Oil prices eased on Friday but stayed within touching distance of nine-month highs hit overnight as soaring Covid-19 cases weigh on fuel demand and U.S. lawmakers continue to battle over a $900 billion economic stimulus package.
U.S. West Texas Intermediate (WTI) crude futures slipped 7 cents or 0.1%, to $48.29 a barrel at 0218 GMT, while Brent crude futures fell 13 cents, or 0.3%, to $51.37 a barrel.
OPEC+ plans to add 500,000 barrels per day of supply to the market in January, in the first step toward returning 2 million bpd to the market.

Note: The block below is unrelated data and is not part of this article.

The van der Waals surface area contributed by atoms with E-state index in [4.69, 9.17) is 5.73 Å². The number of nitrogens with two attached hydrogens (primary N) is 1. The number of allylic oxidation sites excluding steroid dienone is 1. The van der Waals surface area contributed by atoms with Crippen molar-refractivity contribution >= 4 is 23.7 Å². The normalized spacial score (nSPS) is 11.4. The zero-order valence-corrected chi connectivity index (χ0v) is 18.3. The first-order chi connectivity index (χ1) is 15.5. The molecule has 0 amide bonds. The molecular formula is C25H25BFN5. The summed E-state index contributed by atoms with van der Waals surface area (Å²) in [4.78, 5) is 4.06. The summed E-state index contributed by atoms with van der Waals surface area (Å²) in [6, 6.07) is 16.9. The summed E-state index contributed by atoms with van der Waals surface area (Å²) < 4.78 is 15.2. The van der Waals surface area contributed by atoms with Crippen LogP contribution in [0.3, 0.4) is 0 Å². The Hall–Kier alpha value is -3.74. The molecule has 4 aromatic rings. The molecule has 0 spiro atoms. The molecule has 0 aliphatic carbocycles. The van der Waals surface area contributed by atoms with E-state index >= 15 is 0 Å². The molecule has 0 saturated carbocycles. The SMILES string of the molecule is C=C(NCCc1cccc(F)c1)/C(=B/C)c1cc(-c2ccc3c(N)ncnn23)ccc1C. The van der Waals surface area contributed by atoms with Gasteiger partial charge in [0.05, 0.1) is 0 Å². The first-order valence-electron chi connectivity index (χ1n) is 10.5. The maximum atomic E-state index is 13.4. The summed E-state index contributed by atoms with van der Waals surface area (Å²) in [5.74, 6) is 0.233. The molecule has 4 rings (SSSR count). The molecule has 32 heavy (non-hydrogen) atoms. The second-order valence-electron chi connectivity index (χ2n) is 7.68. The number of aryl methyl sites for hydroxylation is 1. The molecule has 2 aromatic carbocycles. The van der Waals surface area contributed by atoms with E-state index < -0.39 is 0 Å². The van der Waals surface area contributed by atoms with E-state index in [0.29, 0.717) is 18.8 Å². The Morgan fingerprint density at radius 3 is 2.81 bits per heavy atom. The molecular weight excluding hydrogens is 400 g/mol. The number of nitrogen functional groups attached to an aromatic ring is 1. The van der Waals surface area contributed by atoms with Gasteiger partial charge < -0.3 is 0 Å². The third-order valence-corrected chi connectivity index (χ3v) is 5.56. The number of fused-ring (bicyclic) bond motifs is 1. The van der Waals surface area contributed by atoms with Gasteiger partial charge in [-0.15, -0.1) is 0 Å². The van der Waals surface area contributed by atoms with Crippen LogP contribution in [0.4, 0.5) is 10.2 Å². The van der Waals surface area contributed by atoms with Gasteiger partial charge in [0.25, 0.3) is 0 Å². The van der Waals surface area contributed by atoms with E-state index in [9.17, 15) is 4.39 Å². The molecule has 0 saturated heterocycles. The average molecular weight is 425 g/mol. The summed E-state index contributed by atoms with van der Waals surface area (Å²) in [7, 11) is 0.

While rising consumption in Asia and demand hopes linked to a COVID-19 vaccine may help oil prices above this range ($50-$60 a barrel), we think OPEC+ sits on enough spare oil capacity to keep any surge in oil prices in check.
ANZ Research said with U.S. Covid-19 infections hitting new daily records, and restrictions tightening in Japan, pressure is growing on the Organization of the Petroleum Exporting Countries (OPEC), Russia and their allies, together called OPEC+.